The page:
While it’s difficult to live next to such large single-purpose buildings built in an era when owning cars was a luxury, there’s not many car-free uses that could come to Bok to completely re-use the building, short of imploding the place and turning it into a paid surface lot.
The community as a whole will have to deal with Bok’s 75 year history as an urban city school being over. That might not mean that education will never be a use that’s inside the building. No community is meant to live encased in amber for all eternity.
I coined a phrase over ten years ago: ”There are three political parties in this town: The DCC, the FBI, and the IRS.”
The DCC is the Philadelphia Democratic City Committee… the organization which has ruled this town since 1952, where its official homepage looks like some sh*tty 1997-esque GeoCities website. It’s a political cesspit.
Here’s a list from my memory of DCC candidates who have been investigated, indicted, charged, forcibly-resigned or pled guilty within the last few years. I’m sure I left out a few since there’s just so, so many of them:
NEW! Democratic District Attorney Seth Williams – Is now under investigation by the FBI and the IRS for his campaign finance expenditures.
Democratic Congressman Chaka Fattah – Currently under indictment for racketeering charges related to a scheme to repay a campaign loan he took out in 2007 to run for mayor of Philadelphia and also pay off his son’s college debts. His son, “Chip” Jr. is also under indictment and awaits trial.
Democratic State Supreme Court Justice Seamus McCaffery – Nicknamed “Famous Seamus”, he was the first Philly cop ever to become a high-ranking judge and made his mark in history presiding over “Eagles Court’ in the old Veterans Stadium which was the former home of the Philadelphia Eagles. Apparently being a mook was in his DNA because at his advanced age he was still forwarding porn throughout the state law enforcement community like some dirty uncle. He resigned the bench in disgrace after four of his colleagues decided to vote him off Supreme Court Island.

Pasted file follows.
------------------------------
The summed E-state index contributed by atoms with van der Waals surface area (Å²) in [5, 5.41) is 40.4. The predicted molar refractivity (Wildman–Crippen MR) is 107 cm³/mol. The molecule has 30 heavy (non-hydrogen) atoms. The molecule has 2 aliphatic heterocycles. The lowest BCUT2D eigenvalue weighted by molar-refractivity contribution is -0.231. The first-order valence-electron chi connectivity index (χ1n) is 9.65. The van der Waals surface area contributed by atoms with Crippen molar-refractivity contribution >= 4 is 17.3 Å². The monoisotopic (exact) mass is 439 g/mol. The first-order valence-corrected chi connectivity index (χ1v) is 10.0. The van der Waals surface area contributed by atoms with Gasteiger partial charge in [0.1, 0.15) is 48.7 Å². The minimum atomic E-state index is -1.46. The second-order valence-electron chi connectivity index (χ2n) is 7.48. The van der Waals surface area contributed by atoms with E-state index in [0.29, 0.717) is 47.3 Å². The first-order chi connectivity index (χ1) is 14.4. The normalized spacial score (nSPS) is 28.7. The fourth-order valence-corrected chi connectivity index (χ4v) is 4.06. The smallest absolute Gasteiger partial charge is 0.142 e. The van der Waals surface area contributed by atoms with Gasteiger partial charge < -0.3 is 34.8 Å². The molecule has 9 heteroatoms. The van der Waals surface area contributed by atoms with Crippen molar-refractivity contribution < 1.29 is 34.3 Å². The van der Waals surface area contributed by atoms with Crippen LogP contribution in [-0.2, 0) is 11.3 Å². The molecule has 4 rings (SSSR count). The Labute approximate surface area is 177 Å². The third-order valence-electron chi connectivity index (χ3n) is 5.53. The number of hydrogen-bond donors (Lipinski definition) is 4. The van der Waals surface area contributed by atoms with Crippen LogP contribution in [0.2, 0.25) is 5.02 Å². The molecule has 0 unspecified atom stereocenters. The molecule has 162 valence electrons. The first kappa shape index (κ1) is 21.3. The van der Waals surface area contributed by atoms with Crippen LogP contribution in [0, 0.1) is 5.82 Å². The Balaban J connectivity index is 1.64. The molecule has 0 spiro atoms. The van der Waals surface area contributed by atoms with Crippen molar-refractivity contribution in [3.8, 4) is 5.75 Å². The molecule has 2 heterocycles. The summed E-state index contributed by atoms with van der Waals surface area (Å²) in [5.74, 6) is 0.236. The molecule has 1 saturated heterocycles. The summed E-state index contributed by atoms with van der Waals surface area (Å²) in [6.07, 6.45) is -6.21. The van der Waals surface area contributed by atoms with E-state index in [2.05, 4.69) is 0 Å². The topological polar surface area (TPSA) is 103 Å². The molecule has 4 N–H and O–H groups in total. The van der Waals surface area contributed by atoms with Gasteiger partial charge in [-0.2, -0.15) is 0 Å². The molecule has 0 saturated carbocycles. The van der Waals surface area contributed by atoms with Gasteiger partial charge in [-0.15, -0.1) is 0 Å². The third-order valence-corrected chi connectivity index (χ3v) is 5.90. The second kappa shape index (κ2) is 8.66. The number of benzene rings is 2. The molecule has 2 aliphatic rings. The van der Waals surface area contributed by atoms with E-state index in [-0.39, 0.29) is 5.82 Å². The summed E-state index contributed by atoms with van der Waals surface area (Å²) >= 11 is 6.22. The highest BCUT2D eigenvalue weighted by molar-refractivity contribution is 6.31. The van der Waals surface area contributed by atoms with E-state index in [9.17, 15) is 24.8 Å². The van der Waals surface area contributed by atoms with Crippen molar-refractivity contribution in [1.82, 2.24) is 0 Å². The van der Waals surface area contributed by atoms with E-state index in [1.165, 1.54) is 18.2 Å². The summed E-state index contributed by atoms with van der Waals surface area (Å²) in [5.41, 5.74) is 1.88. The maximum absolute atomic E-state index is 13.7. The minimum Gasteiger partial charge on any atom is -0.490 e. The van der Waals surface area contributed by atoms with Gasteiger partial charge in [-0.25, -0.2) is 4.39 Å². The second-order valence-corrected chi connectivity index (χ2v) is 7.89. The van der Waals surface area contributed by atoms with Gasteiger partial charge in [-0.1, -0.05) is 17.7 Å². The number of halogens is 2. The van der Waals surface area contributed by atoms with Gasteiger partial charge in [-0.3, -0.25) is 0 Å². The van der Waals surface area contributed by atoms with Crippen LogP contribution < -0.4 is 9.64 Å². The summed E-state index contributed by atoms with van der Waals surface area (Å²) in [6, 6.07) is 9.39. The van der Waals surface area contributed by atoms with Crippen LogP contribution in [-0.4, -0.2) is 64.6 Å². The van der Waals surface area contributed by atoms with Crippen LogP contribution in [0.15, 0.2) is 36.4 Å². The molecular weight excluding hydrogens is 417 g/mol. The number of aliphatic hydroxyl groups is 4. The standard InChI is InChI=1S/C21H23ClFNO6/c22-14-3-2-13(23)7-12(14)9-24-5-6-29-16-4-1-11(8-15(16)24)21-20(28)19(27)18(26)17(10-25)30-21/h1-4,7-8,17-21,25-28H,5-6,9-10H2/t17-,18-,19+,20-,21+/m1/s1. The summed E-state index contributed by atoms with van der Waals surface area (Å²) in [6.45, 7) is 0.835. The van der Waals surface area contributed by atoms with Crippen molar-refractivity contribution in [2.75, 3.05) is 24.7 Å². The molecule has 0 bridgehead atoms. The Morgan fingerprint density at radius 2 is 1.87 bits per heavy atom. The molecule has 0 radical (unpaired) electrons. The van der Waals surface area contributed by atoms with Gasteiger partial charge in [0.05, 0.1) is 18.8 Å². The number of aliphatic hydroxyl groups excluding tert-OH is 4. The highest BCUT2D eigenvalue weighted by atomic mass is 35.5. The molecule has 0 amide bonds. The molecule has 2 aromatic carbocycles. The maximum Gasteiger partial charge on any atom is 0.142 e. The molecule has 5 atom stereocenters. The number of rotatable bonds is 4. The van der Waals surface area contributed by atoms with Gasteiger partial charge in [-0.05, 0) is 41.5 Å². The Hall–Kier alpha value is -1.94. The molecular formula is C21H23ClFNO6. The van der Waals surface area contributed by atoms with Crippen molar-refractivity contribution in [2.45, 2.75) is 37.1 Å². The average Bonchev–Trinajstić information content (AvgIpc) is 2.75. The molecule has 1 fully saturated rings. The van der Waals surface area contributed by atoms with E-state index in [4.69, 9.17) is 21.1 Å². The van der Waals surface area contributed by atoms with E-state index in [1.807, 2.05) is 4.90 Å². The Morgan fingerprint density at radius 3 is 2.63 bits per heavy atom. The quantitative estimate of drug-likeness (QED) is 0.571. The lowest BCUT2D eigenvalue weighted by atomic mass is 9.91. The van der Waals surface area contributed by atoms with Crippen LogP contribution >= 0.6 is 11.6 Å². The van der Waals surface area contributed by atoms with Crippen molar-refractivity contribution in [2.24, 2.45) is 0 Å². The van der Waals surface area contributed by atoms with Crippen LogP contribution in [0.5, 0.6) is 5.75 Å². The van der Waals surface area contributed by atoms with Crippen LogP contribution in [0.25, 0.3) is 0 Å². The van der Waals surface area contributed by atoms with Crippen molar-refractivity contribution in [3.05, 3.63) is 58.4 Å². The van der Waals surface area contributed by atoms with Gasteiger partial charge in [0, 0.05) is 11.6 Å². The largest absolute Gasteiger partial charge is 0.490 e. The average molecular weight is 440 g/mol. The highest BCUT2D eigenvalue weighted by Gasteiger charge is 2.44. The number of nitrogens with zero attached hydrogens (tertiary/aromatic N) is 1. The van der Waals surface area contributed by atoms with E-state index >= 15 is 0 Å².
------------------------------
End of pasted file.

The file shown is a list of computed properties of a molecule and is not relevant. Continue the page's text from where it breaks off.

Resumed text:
Democratic State Attorney General Kathleen Kane – Currently under indictment for leaking secret grand jury testimony.
Democratic Sheriff of Philadelphia John Green – After three Philadelphia Sheriff’s Office employees pled guilty to fraud and an investigation launched by the City Controller’s office, the Sheriff after 23 years in office rapidly resigned and took his pension with him. Later, under current Sheriff Jewell Williams, the office is raided by the FBI. A forensic audit reveals that the Sheriff’s Office improperly distributes funds. Current civil suits underway against Sheriff Williams indicates that the practice continues.
Democratic State Senator Leanna Washington – Pled guilty to conflict of interest charges. In a vary rare event in this city, Washington was defeated in her re-election because her district represents part of Montgomery County as well as Philadelphia. She is famous for shouting at a staffer: “I am the f—ing senator [...] I do what I want” when her behavior came into question. In response to her attitude, her suburban voters turned out in droves to get rid of her [Philadelphians tried to vote her back in and failed].
Democratic State Representative Michelle Brownlee - Pled guilty to conflict of interest accepting cash for favors.
Democratic Traffic Court Judge William Singletary – Pled guilty: Perjury. Was banned from the bench for showing “the judicial penis” to a court employee, and was also ticket fixing (acquitted of that).
Democratic Traffic Court Judge Fortunado Perri, Sr. – Pled guilty to wire and mail fraud.
Democratic Traffic Court Judge Thomasine Tynes – Pled guilty to perjury which also included a separate investigation over accepting this really fugly Tiffany bracelet valued at $2,000. Seriously, who wears that?
Democratic Traffic Court Judge Robert Mulgrew – Pled guilty to wire and mail fraud.
Democratic State Representative J.P. Miranda – Pled guilty to putting a “ghost employee” on the state payroll.
Democratic State Representative Ron Waters – Pled guilty to nine counts of conflict of interest accepting cash for favors.
Democratic State Representative and Democratic Ward Leader Harold James – Pled guilty to conflict of interest accepting cash for favors.
In the last five years, what’s the Philly Republican bodycount? One.